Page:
To get up for some other purpose than habit presents.

Across from Coupeville on the Whidbey map, Perego’s Trail,

Ascending on the outermost edge of the yellow bluff, took us,

Upward from Ebey’s Landing, hundreds of feet, treading

The line between the wild and the good, the lower Straits

Opposite Dungeness and cultures plats of Sherman’s Land.

Out of limbo we trod the path toward the north where

Perego’s brackish ponds limn the narrow strand below,

Heaped around with drifted logs and scraggly stumps

Once bound for Skagit mills.  Claims in every direction

Had been named with history’s lumber, now standing

In shacks and mansions that coursed down rivers

Into weirs and settled at last vagabond in tamed banks

With tired sailors’ dreams for safe landings and boarding

A welcoming community nestles in.


From the beach, the trail rose northward up sturdy planks,

Switch-backing to land, then angling west to the Sound,

Narrowing to the line climbing the lower bluff’s rim,

Where at stations crude benches were set for those soon weary.

Our eyes askance, we strode past turning points, glancing

Out to sea at fingertip islands and the peninsular thumb

Of the giant who held the Sound as a mirror in his palm.

Climbing still to take the trail where the air hummed

In the pockets of morning sun, music of a million bees,

Dancing on cello wings, busy among the dog rose, pink

Gems on hedges, spikey, thick and green against the fields

Of fox tails waving to the east as we glanced that way.


At first the swath was worn by companies into three

Tracks: one clear, black sand; the two beside it, matted grass,

Leading us up past Sherman’s rich green acres to the right

And higher over the gray shingled shore to the left, where

Covered heads and backs crouched low, combing the leavings

By the driftwood webbing that snagged worthless treasures

Brought in by last night’s rough tide.


Luminous the calm waters over Admiralty Inlet spread constant,

Vast splendor of the fading turquoise horizon of Juan de Fuca Straits.

Gleaming furrows of the tilled fields had a distant meeting

Beyond the red-winged blackbird balancing on the fence line.

Rising further, the path retreated along the wild ridge, stitched

In firs and patches of Oregon Grape merging on shimmering borders,

The nature of our minds wakened in the see-saw of thought,

As the brown buntings we noticed hovering before, alighted

Like illusionists on the soft silk of fragile stalks,

Waving light as air, bowing them double with their scant weight,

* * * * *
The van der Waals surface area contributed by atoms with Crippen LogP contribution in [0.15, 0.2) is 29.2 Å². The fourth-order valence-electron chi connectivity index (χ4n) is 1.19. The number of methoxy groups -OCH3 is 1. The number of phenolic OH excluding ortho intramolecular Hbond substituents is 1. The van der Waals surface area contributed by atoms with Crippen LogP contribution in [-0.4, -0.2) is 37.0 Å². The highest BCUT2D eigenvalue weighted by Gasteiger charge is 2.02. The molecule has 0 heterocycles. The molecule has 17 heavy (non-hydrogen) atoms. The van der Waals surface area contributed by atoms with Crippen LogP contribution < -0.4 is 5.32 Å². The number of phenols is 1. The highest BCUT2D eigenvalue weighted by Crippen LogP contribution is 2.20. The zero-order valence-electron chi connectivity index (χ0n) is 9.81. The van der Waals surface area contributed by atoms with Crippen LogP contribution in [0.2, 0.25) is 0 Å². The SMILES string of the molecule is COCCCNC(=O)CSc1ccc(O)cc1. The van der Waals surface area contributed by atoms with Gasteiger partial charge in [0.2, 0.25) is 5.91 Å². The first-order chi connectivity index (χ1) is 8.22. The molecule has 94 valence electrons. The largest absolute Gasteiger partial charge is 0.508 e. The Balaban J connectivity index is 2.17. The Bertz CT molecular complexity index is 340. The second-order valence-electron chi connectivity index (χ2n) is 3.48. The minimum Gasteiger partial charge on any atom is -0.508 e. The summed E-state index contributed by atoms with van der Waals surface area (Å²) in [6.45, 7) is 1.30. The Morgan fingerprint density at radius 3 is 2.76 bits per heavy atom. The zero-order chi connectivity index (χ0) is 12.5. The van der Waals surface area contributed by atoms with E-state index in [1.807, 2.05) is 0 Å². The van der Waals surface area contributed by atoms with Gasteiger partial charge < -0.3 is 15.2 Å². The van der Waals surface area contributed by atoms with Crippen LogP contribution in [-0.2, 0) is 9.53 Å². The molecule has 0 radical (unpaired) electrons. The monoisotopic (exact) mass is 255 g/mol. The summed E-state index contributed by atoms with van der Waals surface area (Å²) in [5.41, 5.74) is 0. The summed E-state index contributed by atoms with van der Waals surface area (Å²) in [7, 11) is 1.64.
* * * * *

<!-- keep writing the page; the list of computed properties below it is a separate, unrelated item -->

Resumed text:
A moment’s bare clinging, then snapping like catapults into the breeze.

Emotion arising, the whistle of the blackbird perched on the post,

Grass heads brushed against our calves and feather ticked the bends

Of our knees, as bees led the way before our feet, without a drone,

At controlled and reasoned distance from our slowing footfalls.

Upward. Upward.


Throbbing reflections on the dappled turquoise below met a bluing line

Where a solitary seal arced over and glided in its elemental quest

Out into the darker depths.


Throbbing reflections penetrating the inward currents

Washed the outer gleam from wide-eyed questioning—

What is that within me, self-directed in what direction?

Who is behind me?

                      Two hundred feet up we stood to gaze behind

At the boomerang arc of the strand stretching back.


Here, the grasses flattened down near the bluff’s edge

Brought us to rest on the next rise of the narrowing path.

Lying supine,

We closed our lids to the blue dome.

A purple ceiling of the temple with a yellow eye pulled away

From my being, taking all noise, purpose, and thought,

Carried aloft on an ethereal balloon beyond geometry,

As Apollo might have lifted off once from his Delphic throne.


She, my wife not the oracular priestess type, lay suspended

In her temple at my side, always more practical, stirred

When she heard the drone of an airplane

Flying too close to her distant reveries,

or else the wind came and so the stars began to fizzle

as the breeze mounted against the cliff and strummed upon the grasses.

Then it grew quiet as a desert.


The first fire nearby was a simple, pink rose she plucked

To savor in her cupped hands the warm, sweet balm

And held it close for me to breathe, her eyes closing,